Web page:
Andrea Arnold’s American Honey is a sprawling, ugly, joyous epic that is about fleeting youth, the American recession, foolish love and everything in between. I saw this film a couple months ago and I liked it. When I started writing this piece, I decided to turn it on in the background to refresh my memory (and it’s on Amazon Prime!), and I found myself completely sucked in. In fact, I love this movie so much, I am having a hard time expressing it. If nothing else, what American Honey is, is magical.
But it might not sound that way: Star (Sasha Lane, in a stunning debut) is a teenager with no hope; she dumpster dives for groceries, takes care of her two younger siblings, and is sexually abused by her step father. Star’s life changes when she meets Jake (Shia LaBeouf) in an incredibly depressing grocery store, when they lock eyes while Rhianna’s “We Found Love” blasts on the speakers. It’s a hopeless place, indeed. Star joins Jake on a mag crew (a group of aimless teens on an endless road trip selling magazines door to door), a job that seems to garner them little profits and even less prospects.
In fact, the film has all the trimmings of an exploitative-filled mess a la Harmony Korine or Larry Clarke. The mag crew is filled with grimy, young, white lower class looking (non)actors, with bad teeth and blotchy skin. They love hip hop and don’t for a second hesitate to sing along (including using the N word). They marvel at the tall buildings in Kansas City like they are the Empire State Building. They fight, they love, and they are a motley crew with absolutely no direction. And they are Star’s new family.
Arnold and her cinematographer, Robbie Ryan, make the film astonishingly beautiful even in this depressed and sometimes ugly part of America. The crew travels around the Midwest, from Oklahoma to Kansas and then up into North Dakota and everywhere (which seems like no where) in between. Arnold uses her roving camera to capture moments of exquisite beauty, such as the way the light looks in the afternoon, a bonfire at night, and blades of grass with insects on them. The film is a travelogue, episodic in nature but, even at 162 minutes the film, never drags. It can be dreamlike one moment, then deliberate the next, each episode flowing into one another. Arnold uses setting and details like costume so well; everything feels very real but also cinematic, which is an incredibly difficult balance. It doesn’t veer into documentary or cinema verité, but American Honey and its characters nevertheless feel incredibly real.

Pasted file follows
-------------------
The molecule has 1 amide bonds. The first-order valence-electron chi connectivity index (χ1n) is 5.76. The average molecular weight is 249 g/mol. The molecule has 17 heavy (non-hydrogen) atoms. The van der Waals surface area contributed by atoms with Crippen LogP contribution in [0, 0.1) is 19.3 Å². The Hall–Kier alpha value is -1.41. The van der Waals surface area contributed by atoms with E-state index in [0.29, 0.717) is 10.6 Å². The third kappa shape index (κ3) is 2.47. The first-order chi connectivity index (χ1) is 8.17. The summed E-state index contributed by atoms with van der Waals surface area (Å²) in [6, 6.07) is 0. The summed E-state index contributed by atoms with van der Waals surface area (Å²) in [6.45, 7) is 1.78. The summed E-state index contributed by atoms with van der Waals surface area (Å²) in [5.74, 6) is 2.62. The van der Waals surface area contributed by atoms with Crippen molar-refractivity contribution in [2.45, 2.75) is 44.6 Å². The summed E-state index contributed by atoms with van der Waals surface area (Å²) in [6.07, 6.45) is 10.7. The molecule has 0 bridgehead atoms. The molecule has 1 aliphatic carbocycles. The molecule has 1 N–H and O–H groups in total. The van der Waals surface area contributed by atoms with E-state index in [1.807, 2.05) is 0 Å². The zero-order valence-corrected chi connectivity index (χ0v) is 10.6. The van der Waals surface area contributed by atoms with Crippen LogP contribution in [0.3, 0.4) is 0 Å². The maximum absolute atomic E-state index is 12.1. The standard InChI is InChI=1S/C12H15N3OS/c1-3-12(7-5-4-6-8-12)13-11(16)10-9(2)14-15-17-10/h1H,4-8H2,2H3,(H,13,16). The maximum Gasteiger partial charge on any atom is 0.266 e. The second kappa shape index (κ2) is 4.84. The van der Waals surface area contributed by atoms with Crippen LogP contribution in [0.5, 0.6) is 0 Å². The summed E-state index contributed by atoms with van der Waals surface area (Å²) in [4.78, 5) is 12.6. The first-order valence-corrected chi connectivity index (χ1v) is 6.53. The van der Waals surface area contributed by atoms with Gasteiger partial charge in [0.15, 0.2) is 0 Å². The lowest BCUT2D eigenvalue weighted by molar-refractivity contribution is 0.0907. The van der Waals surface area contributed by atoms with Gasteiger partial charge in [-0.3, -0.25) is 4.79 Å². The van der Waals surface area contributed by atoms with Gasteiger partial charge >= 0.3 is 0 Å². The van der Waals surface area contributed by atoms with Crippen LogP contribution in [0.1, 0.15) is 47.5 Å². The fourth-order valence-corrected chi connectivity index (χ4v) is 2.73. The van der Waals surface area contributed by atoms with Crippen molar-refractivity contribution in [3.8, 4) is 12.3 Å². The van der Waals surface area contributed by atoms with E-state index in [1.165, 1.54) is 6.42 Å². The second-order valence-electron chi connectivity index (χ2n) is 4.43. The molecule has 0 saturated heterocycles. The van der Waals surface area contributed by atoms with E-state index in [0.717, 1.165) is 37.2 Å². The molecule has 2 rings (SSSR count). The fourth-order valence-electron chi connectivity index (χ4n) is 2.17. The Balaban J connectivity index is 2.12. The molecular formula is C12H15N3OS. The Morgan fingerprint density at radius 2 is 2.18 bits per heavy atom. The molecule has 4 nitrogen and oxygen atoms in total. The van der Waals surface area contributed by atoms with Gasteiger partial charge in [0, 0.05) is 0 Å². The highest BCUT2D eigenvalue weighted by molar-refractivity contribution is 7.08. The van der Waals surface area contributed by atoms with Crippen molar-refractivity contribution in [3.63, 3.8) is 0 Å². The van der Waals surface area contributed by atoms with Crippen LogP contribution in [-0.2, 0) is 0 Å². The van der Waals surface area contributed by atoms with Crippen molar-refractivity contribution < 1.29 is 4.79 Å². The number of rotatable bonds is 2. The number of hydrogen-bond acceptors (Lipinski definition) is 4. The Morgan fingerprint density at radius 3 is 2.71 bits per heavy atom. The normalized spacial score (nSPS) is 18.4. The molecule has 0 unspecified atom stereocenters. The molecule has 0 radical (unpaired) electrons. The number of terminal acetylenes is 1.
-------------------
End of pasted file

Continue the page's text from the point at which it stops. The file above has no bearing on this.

Sasha Lane as Star is the open heart of the movie, and she is an amazing find. She is so natural and without pretense but so confident at the same time, like a seasoned actor would be. Star is constantly observing those around her, learning and adapting to whatever situation she is in. In Lane’s face, you know exactly what she is feeling and thinking. Star is naive but also street smart. She is fearless and strong and above all. She is never a victim. In so many films about young girls like Star, you are dreading what is going to happen to them, expecting them to be raped or murdered or just generally abused. This isn’t to say Star doesn’t get in some dangerous situations (multiple times she meets older men and finds herself in situations that are incredibly tense). But each time, Star (mostly) comes out on top. It’s a nice change from the victimization of young women you often see in indie films.
American Honey is also a highly dysfunctional but searingly sweet love story. I have never really responded to Shia LaBeouf, perhaps more for his public persona than his performances, but he is incredible in the film. Jake is a scumbag with a heart of gold: he is the number one seller on the mag crew and trains the recruits for Crystal (Riley Keough, so delightfully trashy and icy), who runs the crew. You get the feeling that Jake, with his suspenders and rat tail, has done the routine with all the girls in the van, trained them, probably slept with them, but you also get the feeling that Star is different. She is in awe of him at first, but immediately sees his bullshit, and calls him on the dishonest nature of selling these magazines, which are mostly done through deceit and lies made up by the mag crew to garner sympathy.
Lane and LaBeouf have a white hot chemistry that feels very dangerous and very real. As a viewer, you are torn because the relationship seems doomed from the start. At the same time, though, I also couldn’t help but root for them. I think Arnold puts you so much in Star’s mind that you become infatuated with Jake and can’t wait to see him again (for us, on screen). One scene, in particular, in which they drive together in a convertible in the country and the radio blasts “Fade into You” by Mazzy Star (a 90s song you might not know the name of but you have probably heard) is one of the most romantic moments I have ever seen in cinema: it perfectly captures the kind of moment you want to last forever, the moments of falling in love, moments of pure joy. It’s simply magical and something I could watch on a loop. Like so many of the moments in American Honey, however fleeting, as a viewer, you wish they could last forever.